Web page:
So here I am pretending I know what I’m doing in writing a “blog”, and to be completely honest, I have no idea what I’m suppose to say. Nor have I ever written “outside-the-box” (well, there was a couple poems for the magazine “Seventeen” many moons ago).
People often ask me, how I got in to working with families who have children with disabilities, I say I come by it naturally. My youngest child, Chris, was diagnosed at the age of 7 with Tourette’s syndrome, Neurofibromatosis, Epilepsy; and I believe ADD was thrown in for good measure.
When I was five months pregnant he started having seizures in utero, he was born seven weeks early via c-section. By the time he was three, things got a bit strange. I tried to talk myself into thinking that it was just because he was a boy, and life would be different than raising two girls. Man, oh man was it different!
My son growled, he mooed, he hiccupped, he clicked his tongue and he whistled in his sleep. Again, I chalked it up to being a boy and being overtired. His pediatrician said “he’ll grow out of it, with boys, you just don’t know.”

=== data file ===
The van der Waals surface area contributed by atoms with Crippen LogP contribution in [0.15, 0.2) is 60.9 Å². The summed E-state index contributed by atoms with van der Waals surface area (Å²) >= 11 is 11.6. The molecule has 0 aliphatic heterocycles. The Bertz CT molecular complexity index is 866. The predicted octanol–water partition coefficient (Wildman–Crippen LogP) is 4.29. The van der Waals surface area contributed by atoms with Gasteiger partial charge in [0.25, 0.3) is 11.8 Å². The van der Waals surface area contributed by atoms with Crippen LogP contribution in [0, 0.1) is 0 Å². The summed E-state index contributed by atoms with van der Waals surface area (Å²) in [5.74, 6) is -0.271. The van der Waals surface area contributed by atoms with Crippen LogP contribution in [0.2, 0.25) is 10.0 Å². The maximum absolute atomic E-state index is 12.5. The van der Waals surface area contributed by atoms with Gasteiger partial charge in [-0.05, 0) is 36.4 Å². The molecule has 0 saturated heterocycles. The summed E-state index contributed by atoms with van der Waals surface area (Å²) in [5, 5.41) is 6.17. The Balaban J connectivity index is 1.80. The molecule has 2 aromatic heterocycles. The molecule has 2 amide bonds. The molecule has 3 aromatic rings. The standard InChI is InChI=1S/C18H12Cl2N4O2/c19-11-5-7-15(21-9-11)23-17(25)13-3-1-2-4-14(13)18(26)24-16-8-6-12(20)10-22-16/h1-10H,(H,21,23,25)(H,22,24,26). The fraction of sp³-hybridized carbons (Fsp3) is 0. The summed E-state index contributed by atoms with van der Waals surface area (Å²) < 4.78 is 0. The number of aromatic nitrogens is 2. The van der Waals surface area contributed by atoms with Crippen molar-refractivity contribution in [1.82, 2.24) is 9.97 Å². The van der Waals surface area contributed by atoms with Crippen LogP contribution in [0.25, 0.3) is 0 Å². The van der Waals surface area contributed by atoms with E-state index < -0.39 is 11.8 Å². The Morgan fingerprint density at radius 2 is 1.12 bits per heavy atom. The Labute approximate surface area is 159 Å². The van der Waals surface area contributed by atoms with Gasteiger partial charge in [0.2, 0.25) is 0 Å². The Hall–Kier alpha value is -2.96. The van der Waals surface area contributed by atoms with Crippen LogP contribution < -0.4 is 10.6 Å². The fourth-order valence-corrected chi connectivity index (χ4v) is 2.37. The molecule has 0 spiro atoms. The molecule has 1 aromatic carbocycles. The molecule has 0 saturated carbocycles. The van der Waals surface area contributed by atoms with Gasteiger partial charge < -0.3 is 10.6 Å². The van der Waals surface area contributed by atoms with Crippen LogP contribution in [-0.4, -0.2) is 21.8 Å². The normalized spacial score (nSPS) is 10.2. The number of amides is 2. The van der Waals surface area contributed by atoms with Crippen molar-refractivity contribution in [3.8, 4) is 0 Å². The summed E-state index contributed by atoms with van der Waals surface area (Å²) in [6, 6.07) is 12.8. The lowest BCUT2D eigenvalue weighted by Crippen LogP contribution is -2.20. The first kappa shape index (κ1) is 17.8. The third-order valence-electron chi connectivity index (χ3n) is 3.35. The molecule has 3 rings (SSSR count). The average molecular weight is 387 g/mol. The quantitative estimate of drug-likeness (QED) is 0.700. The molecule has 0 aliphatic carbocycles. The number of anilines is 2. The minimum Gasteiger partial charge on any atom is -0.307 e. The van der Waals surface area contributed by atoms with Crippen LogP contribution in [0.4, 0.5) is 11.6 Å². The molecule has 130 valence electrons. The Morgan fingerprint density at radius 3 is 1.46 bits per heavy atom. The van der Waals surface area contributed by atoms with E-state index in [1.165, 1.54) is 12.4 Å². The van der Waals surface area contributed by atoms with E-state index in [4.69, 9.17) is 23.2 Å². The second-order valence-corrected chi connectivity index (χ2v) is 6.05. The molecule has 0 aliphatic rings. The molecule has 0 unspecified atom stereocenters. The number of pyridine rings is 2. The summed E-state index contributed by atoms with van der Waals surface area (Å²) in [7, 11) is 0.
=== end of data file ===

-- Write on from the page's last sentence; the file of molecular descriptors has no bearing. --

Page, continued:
So life proceeded. Well, kind-of sort-of, but not really. Everyone else’s life proceeded, ours stayed the same: chaotic, frustrating, lost, and on autopilot basically.
At that time, there was no pediatric neurologist in Alaska, so we saw an adult neurologist who was as behooved as I was, if not more. He sent us to Mincep Children’s Hospital in Minnesota, a specialty hospital geared towards children with seizures and unknown neurological disorders. We were there eight weeks. My son tethered to wires on his head and chest, along with about nine other children. Oh, and they all wore helmets, for protection. It was quite the sight and cautious walking with all these 200 foot wires lying around. Parent’s rooms were attached to their child’s; there was access to cooking, a library, TV, games, and many conversations with other parents. I didn’t feel so alone there, but still felt unsure. And I was worried about my girls, who I had left with a friend in Alaska.
Finally, a firm diagnosis! We knew what it was, what we could try, what might work, what might not. Medication would help, I learned how to help, and we both learned how to deal with the symptoms; though it took many years. However, we made it, some days I didn’t know how or who would survive the storms, but we all did. My only regret is that we did not have access to care here in Alaska so my son and I could be near my girls, who also needed me during this time. But more about that later…